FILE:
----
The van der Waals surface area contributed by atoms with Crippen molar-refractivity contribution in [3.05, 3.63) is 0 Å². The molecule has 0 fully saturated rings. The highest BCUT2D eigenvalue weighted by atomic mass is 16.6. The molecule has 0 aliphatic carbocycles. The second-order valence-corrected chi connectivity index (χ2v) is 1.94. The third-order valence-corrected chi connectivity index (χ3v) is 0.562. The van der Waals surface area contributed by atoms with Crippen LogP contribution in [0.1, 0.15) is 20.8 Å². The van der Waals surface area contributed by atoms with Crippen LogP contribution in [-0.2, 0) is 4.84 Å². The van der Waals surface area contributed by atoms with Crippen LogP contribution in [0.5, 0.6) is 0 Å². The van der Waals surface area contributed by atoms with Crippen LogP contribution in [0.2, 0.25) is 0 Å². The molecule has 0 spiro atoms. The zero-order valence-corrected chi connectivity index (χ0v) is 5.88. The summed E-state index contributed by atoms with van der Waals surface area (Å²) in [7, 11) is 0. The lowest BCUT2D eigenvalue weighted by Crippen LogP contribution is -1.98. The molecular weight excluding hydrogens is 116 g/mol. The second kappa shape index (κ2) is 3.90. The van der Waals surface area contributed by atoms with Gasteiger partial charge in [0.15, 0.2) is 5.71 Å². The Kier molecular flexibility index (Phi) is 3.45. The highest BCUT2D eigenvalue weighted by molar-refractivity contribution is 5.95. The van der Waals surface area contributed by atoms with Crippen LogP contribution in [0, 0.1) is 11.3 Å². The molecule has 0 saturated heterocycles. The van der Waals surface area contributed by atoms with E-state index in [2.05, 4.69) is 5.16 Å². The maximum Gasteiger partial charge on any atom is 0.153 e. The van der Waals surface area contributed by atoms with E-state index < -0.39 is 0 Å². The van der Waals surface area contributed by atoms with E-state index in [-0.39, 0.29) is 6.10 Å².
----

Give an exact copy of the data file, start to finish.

The van der Waals surface area contributed by atoms with Crippen molar-refractivity contribution in [3.05, 3.63) is 0 Å². The molecule has 0 fully saturated rings. The highest BCUT2D eigenvalue weighted by atomic mass is 16.6. The molecule has 0 aliphatic carbocycles. The second-order valence-corrected chi connectivity index (χ2v) is 1.94. The third-order valence-corrected chi connectivity index (χ3v) is 0.562. The van der Waals surface area contributed by atoms with Crippen LogP contribution in [0.1, 0.15) is 20.8 Å². The van der Waals surface area contributed by atoms with Crippen LogP contribution in [-0.2, 0) is 4.84 Å². The van der Waals surface area contributed by atoms with Crippen LogP contribution in [0.5, 0.6) is 0 Å². The van der Waals surface area contributed by atoms with Crippen LogP contribution in [0.2, 0.25) is 0 Å². The molecule has 0 spiro atoms. The zero-order valence-corrected chi connectivity index (χ0v) is 5.88. The summed E-state index contributed by atoms with van der Waals surface area (Å²) in [7, 11) is 0. The lowest BCUT2D eigenvalue weighted by Crippen LogP contribution is -1.98. The molecular weight excluding hydrogens is 116 g/mol. The second kappa shape index (κ2) is 3.90. The van der Waals surface area contributed by atoms with Gasteiger partial charge in [0.15, 0.2) is 5.71 Å². The Kier molecular flexibility index (Phi) is 3.45. The highest BCUT2D eigenvalue weighted by molar-refractivity contribution is 5.95. The van der Waals surface area contributed by atoms with Crippen LogP contribution in [0, 0.1) is 11.3 Å². The molecule has 0 saturated heterocycles. The van der Waals surface area contributed by atoms with E-state index in [2.05, 4.69) is 5.16 Å². The maximum Gasteiger partial charge on any atom is 0.153 e. The van der Waals surface area contributed by atoms with E-state index < -0.39 is 0 Å². The van der Waals surface area contributed by atoms with E-state index in [-0.39, 0.29) is 6.10 Å².